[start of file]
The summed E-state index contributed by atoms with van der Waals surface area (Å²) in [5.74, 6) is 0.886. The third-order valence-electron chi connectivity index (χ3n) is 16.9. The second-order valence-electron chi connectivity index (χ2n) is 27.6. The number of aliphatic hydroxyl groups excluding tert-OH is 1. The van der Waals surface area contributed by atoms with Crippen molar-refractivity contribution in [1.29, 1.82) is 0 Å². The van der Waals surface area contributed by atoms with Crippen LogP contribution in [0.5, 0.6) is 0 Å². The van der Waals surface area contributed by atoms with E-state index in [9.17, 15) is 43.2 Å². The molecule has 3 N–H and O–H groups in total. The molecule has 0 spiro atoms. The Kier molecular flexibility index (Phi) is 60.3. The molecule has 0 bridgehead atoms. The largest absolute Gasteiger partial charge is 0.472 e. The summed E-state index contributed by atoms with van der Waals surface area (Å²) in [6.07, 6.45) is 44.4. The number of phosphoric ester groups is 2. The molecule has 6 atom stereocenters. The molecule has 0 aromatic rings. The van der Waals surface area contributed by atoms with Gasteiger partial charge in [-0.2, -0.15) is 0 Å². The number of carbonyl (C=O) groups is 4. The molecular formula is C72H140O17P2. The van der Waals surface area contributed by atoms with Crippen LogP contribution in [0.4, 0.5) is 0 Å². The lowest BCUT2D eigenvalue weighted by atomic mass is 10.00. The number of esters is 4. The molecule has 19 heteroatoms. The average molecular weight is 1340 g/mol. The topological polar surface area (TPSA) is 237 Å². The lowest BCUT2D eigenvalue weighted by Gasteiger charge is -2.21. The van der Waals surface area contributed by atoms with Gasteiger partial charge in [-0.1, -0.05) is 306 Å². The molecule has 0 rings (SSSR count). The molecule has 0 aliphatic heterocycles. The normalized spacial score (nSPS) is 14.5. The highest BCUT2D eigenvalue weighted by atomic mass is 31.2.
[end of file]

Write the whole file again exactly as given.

The summed E-state index contributed by atoms with van der Waals surface area (Å²) in [5.74, 6) is 0.886. The third-order valence-electron chi connectivity index (χ3n) is 16.9. The second-order valence-electron chi connectivity index (χ2n) is 27.6. The number of aliphatic hydroxyl groups excluding tert-OH is 1. The van der Waals surface area contributed by atoms with Crippen molar-refractivity contribution in [1.29, 1.82) is 0 Å². The van der Waals surface area contributed by atoms with Crippen LogP contribution in [0.5, 0.6) is 0 Å². The van der Waals surface area contributed by atoms with E-state index in [9.17, 15) is 43.2 Å². The molecule has 3 N–H and O–H groups in total. The molecule has 0 spiro atoms. The Kier molecular flexibility index (Phi) is 60.3. The molecule has 0 bridgehead atoms. The largest absolute Gasteiger partial charge is 0.472 e. The summed E-state index contributed by atoms with van der Waals surface area (Å²) in [6.07, 6.45) is 44.4. The number of phosphoric ester groups is 2. The molecule has 6 atom stereocenters. The molecule has 0 aromatic rings. The van der Waals surface area contributed by atoms with Gasteiger partial charge in [-0.2, -0.15) is 0 Å². The number of carbonyl (C=O) groups is 4. The molecular formula is C72H140O17P2. The van der Waals surface area contributed by atoms with Crippen LogP contribution in [0.4, 0.5) is 0 Å². The lowest BCUT2D eigenvalue weighted by atomic mass is 10.00. The number of esters is 4. The molecule has 19 heteroatoms. The average molecular weight is 1340 g/mol. The topological polar surface area (TPSA) is 237 Å². The lowest BCUT2D eigenvalue weighted by Gasteiger charge is -2.21. The van der Waals surface area contributed by atoms with Gasteiger partial charge in [-0.1, -0.05) is 306 Å². The molecule has 0 rings (SSSR count). The molecule has 0 aliphatic heterocycles. The normalized spacial score (nSPS) is 14.5. The highest BCUT2D eigenvalue weighted by atomic mass is 31.2.